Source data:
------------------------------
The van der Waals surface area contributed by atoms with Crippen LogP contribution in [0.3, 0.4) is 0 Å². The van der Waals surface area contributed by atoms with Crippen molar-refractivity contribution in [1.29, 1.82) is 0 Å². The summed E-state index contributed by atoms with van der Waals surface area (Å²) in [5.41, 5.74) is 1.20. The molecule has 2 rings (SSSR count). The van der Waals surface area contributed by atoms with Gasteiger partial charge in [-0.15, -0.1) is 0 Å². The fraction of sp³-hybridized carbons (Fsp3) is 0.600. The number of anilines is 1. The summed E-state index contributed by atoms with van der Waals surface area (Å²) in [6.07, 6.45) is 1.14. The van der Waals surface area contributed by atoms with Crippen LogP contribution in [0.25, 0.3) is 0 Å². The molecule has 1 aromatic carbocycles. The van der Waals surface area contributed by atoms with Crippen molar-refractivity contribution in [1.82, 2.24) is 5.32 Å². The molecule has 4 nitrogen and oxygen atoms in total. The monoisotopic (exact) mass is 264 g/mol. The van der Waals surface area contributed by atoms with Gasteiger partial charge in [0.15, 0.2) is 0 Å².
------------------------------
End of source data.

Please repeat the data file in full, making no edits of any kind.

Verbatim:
The van der Waals surface area contributed by atoms with Crippen LogP contribution in [0.3, 0.4) is 0 Å². The van der Waals surface area contributed by atoms with Crippen molar-refractivity contribution in [1.29, 1.82) is 0 Å². The summed E-state index contributed by atoms with van der Waals surface area (Å²) in [5.41, 5.74) is 1.20. The molecule has 2 rings (SSSR count). The van der Waals surface area contributed by atoms with Gasteiger partial charge in [-0.15, -0.1) is 0 Å². The fraction of sp³-hybridized carbons (Fsp3) is 0.600. The number of anilines is 1. The summed E-state index contributed by atoms with van der Waals surface area (Å²) in [6.07, 6.45) is 1.14. The van der Waals surface area contributed by atoms with Crippen LogP contribution in [0.25, 0.3) is 0 Å². The molecule has 1 aromatic carbocycles. The van der Waals surface area contributed by atoms with Crippen molar-refractivity contribution in [1.82, 2.24) is 5.32 Å². The molecule has 4 nitrogen and oxygen atoms in total. The monoisotopic (exact) mass is 264 g/mol. The van der Waals surface area contributed by atoms with Gasteiger partial charge in [0.15, 0.2) is 0 Å².